Blowing Rocks Preserve
The beauty in Hobe Sound is in the backdrop; the rocky coastline looks like it’s been transplanted from a Greek island, yet this wild strip of mangrove wetlands, turtle nesting beaches, and practically perfect dunes lies less than an hour’s drive from Palm Beach.
Bowman’s Beach, Sanibel Island
On Sanibel’s secluded northwest end, this beach doubles as a shell hunter’s paradise and a beach wanderer’s great escape. For the former, the likelihood of leaving with a bag full of gorgeous shells is high. For the latter, the chance of serene, inspiring vistas is guaranteed.
Panama City Beach
The former “Spring Break Capital of the World” is home to 27 miles of sand dotted with lively beach bars like Schooners (where the party rages late into the morning hours) and Pier Park, home to over 124 stores, restaurants, and family-friendly attractions like the Grand IMAX Pier Park 16 theater and Pirate’s Quest Laser Tag.
Siesta Key Beach
Crowned “America’s Best Beach,” Sarasota’s Siesta Key Beach boasts the finest quartz sand in the world. After a $21 million revamp, the public beach looks better than ever, sporting concessions, picnic shelters and a playground. The island’s 40-acre beach park is exceptionally wide and long, providing ample space for families, romantics, and Sunday’s Drum Circle celebration.
Caladesi Island State Park
Accessible only by ferry from Honeymoon Island State Recreation Area, Caladesi Island State Park—one of the sole untouched islands on Florida’s Gulf Coast—offers pure white beaches, beautiful sunsets, and scenic kayaking adventures through mangrove forests.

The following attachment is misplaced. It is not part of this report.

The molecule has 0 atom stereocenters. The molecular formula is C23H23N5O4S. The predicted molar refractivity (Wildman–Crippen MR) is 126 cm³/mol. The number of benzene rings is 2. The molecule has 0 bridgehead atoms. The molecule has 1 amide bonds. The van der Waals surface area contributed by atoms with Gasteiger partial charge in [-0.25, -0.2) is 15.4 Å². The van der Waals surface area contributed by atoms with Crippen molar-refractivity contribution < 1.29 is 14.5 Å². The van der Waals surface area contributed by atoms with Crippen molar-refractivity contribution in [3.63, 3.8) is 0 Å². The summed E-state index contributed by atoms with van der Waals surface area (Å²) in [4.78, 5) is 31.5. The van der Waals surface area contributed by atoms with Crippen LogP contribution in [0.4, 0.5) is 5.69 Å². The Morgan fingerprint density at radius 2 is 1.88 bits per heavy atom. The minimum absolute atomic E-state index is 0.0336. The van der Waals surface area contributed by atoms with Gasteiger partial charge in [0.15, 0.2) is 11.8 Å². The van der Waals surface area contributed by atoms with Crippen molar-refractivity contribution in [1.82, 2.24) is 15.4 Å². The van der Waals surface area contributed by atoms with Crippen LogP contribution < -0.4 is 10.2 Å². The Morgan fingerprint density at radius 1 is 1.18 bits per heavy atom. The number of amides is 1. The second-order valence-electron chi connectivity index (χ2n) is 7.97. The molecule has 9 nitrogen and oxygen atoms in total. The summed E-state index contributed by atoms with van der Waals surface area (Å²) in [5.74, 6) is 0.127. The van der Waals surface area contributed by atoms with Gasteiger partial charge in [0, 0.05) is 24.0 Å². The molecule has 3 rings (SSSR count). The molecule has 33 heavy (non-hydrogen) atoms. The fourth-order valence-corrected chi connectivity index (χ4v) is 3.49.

At what is arguably the state’s best beach for families, kids and parents alike love Clearwater Beach’s white sand and shallow, clear warm water. In the evenings, the scene transforms into a sunset celebration complete with musicians and artists.
Fort De Soto Beach
Another winner of “America’s Best Beach”, the 1,136-acre park is spread over five islands on the Gulf of Mexico and features 7 miles of beach, two fishing piers, and a 4-mile hiking/skating trail. The beaches are super packed on weekends but splendidly quiet on weekdays.
Hugging the Gulf of Mexico along the western tip of Florida, Pensacola Beach is about as beautiful as it gets with its crystal-clear water, powdery white sand, and secluded shores. Snorkel or kayak through the Gulf Islands National Seashore—the longest protected stretch in the country—or explore some of the local history on the tip of Santa Rosa Island at Fort Pickens, originally built to protect Pensacola Harbor.
Grayton Beach State Park, South Walton
With its twisted scrub oaks and magnolias, the 400-acre Grayton Beach State Park has more of a southern feel than the rest of the state. The area is part of South Walton, an under-the-radar collection of 16 beach communities in the Panhandle. Spend the day strolling the impressive sand dunes and swimming in what’s been ranked one of the U.S.’s most beautiful beaches thanks to the picture-perfect shade of emerald-green water.
Fernandina Beach, Amelia Island
The “Isle of Eight Flags,” located near Jacksonville on Amelia Island, is the only spot in the U.S. that has flown flags of eight nations since it was founded in the 1500s. Take a stroll back in time through Fernandina Beach’s 50-block Historic District, dotted with Victorian-era homes-turned-bed and breakfasts, before heading to the picturesque beaches sitting just a mile from the city center.
St. George Island
You won’t find chain stores or high-rise hotels on the 28-mile barrier island sitting off North Florida’s Gulf Coast. This is why the island’s practically untouched shores, covered in sandy coves and sweeping dunes, make for great shelling and wildlife spotting—and offer up prime views of the pristine water from cozy seaside cottages.